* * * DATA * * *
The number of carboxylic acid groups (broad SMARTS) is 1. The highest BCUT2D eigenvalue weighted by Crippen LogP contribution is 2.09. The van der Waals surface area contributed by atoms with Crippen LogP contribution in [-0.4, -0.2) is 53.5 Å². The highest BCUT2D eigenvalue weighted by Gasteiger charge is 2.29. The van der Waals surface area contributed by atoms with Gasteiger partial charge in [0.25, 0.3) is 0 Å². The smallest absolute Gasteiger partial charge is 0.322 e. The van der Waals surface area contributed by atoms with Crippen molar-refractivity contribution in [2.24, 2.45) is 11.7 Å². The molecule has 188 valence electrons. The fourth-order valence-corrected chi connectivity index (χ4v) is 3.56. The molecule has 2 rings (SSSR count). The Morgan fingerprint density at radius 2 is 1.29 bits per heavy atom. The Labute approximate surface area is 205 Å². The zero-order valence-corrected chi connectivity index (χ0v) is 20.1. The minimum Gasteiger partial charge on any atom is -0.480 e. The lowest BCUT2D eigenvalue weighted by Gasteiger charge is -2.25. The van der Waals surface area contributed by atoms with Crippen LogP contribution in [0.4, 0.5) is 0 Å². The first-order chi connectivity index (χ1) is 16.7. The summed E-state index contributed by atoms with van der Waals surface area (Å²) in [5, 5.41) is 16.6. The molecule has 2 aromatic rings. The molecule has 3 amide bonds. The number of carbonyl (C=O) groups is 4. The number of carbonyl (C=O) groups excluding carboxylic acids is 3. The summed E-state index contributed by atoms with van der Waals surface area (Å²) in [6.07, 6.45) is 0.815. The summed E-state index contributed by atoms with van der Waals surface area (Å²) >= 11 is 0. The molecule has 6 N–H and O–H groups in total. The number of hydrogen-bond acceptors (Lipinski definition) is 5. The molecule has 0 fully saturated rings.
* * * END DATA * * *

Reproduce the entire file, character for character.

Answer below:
The number of carboxylic acid groups (broad SMARTS) is 1. The highest BCUT2D eigenvalue weighted by Crippen LogP contribution is 2.09. The van der Waals surface area contributed by atoms with Crippen LogP contribution in [-0.4, -0.2) is 53.5 Å². The highest BCUT2D eigenvalue weighted by Gasteiger charge is 2.29. The van der Waals surface area contributed by atoms with Gasteiger partial charge in [0.25, 0.3) is 0 Å². The smallest absolute Gasteiger partial charge is 0.322 e. The van der Waals surface area contributed by atoms with Crippen molar-refractivity contribution in [2.24, 2.45) is 11.7 Å². The molecule has 188 valence electrons. The fourth-order valence-corrected chi connectivity index (χ4v) is 3.56. The molecule has 2 rings (SSSR count). The Morgan fingerprint density at radius 2 is 1.29 bits per heavy atom. The Labute approximate surface area is 205 Å². The zero-order valence-corrected chi connectivity index (χ0v) is 20.1. The minimum Gasteiger partial charge on any atom is -0.480 e. The lowest BCUT2D eigenvalue weighted by Gasteiger charge is -2.25. The van der Waals surface area contributed by atoms with Crippen LogP contribution in [0.4, 0.5) is 0 Å². The first-order chi connectivity index (χ1) is 16.7. The summed E-state index contributed by atoms with van der Waals surface area (Å²) in [5, 5.41) is 16.6. The molecule has 2 aromatic rings. The molecule has 3 amide bonds. The number of carbonyl (C=O) groups is 4. The number of carbonyl (C=O) groups excluding carboxylic acids is 3. The summed E-state index contributed by atoms with van der Waals surface area (Å²) in [6.07, 6.45) is 0.815. The summed E-state index contributed by atoms with van der Waals surface area (Å²) >= 11 is 0. The molecule has 6 N–H and O–H groups in total. The number of hydrogen-bond acceptors (Lipinski definition) is 5. The molecule has 0 fully saturated rings.